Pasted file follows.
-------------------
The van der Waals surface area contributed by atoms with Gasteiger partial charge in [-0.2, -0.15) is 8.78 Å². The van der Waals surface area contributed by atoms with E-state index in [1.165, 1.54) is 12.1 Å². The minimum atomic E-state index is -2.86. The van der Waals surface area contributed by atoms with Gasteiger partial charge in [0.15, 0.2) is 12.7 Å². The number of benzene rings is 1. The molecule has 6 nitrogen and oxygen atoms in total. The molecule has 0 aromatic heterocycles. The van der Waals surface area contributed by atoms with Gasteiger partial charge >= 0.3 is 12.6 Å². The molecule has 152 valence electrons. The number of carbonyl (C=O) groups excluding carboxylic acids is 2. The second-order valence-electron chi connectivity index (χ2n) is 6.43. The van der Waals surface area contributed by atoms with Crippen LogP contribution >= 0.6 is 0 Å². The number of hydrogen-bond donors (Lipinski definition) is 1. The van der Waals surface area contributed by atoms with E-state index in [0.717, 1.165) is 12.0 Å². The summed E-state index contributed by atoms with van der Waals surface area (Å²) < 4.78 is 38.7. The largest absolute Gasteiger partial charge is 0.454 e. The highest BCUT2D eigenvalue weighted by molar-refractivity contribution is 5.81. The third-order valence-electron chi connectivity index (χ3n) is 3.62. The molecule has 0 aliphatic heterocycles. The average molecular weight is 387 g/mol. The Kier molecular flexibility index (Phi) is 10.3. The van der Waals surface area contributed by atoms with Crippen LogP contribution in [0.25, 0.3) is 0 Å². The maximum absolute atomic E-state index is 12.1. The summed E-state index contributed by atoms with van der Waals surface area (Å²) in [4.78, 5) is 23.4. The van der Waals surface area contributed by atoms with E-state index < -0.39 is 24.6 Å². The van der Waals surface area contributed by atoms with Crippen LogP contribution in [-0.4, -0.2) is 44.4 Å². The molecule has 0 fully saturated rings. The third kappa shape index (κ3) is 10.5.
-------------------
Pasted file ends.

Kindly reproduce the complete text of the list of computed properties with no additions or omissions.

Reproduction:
The van der Waals surface area contributed by atoms with Gasteiger partial charge in [-0.2, -0.15) is 8.78 Å². The van der Waals surface area contributed by atoms with E-state index in [1.165, 1.54) is 12.1 Å². The minimum atomic E-state index is -2.86. The van der Waals surface area contributed by atoms with Gasteiger partial charge in [0.15, 0.2) is 12.7 Å². The number of benzene rings is 1. The molecule has 6 nitrogen and oxygen atoms in total. The molecule has 0 aromatic heterocycles. The van der Waals surface area contributed by atoms with Gasteiger partial charge >= 0.3 is 12.6 Å². The molecule has 152 valence electrons. The number of carbonyl (C=O) groups excluding carboxylic acids is 2. The second-order valence-electron chi connectivity index (χ2n) is 6.43. The van der Waals surface area contributed by atoms with Crippen LogP contribution >= 0.6 is 0 Å². The number of hydrogen-bond donors (Lipinski definition) is 1. The van der Waals surface area contributed by atoms with E-state index in [0.717, 1.165) is 12.0 Å². The summed E-state index contributed by atoms with van der Waals surface area (Å²) < 4.78 is 38.7. The largest absolute Gasteiger partial charge is 0.454 e. The highest BCUT2D eigenvalue weighted by molar-refractivity contribution is 5.81. The third-order valence-electron chi connectivity index (χ3n) is 3.62. The molecule has 0 aliphatic heterocycles. The average molecular weight is 387 g/mol. The Kier molecular flexibility index (Phi) is 10.3. The van der Waals surface area contributed by atoms with Crippen LogP contribution in [0.25, 0.3) is 0 Å². The maximum absolute atomic E-state index is 12.1. The summed E-state index contributed by atoms with van der Waals surface area (Å²) in [4.78, 5) is 23.4. The van der Waals surface area contributed by atoms with E-state index < -0.39 is 24.6 Å². The van der Waals surface area contributed by atoms with Crippen LogP contribution in [-0.4, -0.2) is 44.4 Å². The molecule has 0 fully saturated rings. The third kappa shape index (κ3) is 10.5.